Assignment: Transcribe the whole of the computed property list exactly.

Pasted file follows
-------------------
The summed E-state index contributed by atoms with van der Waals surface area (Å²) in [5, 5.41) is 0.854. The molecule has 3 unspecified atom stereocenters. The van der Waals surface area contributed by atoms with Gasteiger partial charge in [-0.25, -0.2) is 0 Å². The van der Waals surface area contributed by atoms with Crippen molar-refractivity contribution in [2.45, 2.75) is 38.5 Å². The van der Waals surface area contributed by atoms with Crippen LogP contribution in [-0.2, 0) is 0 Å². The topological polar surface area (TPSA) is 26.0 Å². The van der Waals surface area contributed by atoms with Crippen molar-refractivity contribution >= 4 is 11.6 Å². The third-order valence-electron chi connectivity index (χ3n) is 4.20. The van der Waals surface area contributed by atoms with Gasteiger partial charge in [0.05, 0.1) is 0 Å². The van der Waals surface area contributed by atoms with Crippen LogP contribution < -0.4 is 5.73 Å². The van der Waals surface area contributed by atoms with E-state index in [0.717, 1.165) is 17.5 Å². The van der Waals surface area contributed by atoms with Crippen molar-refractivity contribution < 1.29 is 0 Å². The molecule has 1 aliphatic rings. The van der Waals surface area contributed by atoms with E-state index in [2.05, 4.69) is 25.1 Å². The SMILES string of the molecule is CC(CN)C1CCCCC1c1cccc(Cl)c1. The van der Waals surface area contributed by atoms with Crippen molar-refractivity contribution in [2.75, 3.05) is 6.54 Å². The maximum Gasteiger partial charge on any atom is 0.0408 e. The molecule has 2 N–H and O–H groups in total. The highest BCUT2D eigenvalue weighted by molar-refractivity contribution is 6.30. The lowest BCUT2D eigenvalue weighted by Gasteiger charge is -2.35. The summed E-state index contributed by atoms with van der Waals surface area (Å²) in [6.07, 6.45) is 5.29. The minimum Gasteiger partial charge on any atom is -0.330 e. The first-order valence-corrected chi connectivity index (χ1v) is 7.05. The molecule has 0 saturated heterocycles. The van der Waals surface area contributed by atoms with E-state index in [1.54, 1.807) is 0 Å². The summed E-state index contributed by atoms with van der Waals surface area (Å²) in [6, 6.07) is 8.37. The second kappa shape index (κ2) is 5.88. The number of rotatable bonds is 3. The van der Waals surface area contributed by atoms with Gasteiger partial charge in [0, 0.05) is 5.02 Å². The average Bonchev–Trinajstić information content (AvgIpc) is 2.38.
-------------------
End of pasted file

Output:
The summed E-state index contributed by atoms with van der Waals surface area (Å²) in [5, 5.41) is 0.854. The molecule has 3 unspecified atom stereocenters. The van der Waals surface area contributed by atoms with Gasteiger partial charge in [-0.25, -0.2) is 0 Å². The van der Waals surface area contributed by atoms with Crippen molar-refractivity contribution in [2.45, 2.75) is 38.5 Å². The van der Waals surface area contributed by atoms with Crippen LogP contribution in [-0.2, 0) is 0 Å². The topological polar surface area (TPSA) is 26.0 Å². The van der Waals surface area contributed by atoms with Crippen molar-refractivity contribution >= 4 is 11.6 Å². The third-order valence-electron chi connectivity index (χ3n) is 4.20. The van der Waals surface area contributed by atoms with Gasteiger partial charge in [0.05, 0.1) is 0 Å². The van der Waals surface area contributed by atoms with Crippen LogP contribution < -0.4 is 5.73 Å². The van der Waals surface area contributed by atoms with E-state index in [0.717, 1.165) is 17.5 Å². The van der Waals surface area contributed by atoms with Crippen molar-refractivity contribution < 1.29 is 0 Å². The molecule has 1 aliphatic rings. The van der Waals surface area contributed by atoms with E-state index in [2.05, 4.69) is 25.1 Å². The SMILES string of the molecule is CC(CN)C1CCCCC1c1cccc(Cl)c1. The van der Waals surface area contributed by atoms with Crippen molar-refractivity contribution in [2.75, 3.05) is 6.54 Å². The maximum Gasteiger partial charge on any atom is 0.0408 e. The molecule has 2 N–H and O–H groups in total. The highest BCUT2D eigenvalue weighted by molar-refractivity contribution is 6.30. The lowest BCUT2D eigenvalue weighted by Gasteiger charge is -2.35. The summed E-state index contributed by atoms with van der Waals surface area (Å²) in [6.07, 6.45) is 5.29. The minimum Gasteiger partial charge on any atom is -0.330 e. The first-order valence-corrected chi connectivity index (χ1v) is 7.05. The molecule has 0 saturated heterocycles. The van der Waals surface area contributed by atoms with E-state index in [1.54, 1.807) is 0 Å². The summed E-state index contributed by atoms with van der Waals surface area (Å²) in [6, 6.07) is 8.37. The second kappa shape index (κ2) is 5.88. The number of rotatable bonds is 3. The van der Waals surface area contributed by atoms with Gasteiger partial charge in [0, 0.05) is 5.02 Å². The average Bonchev–Trinajstić information content (AvgIpc) is 2.38.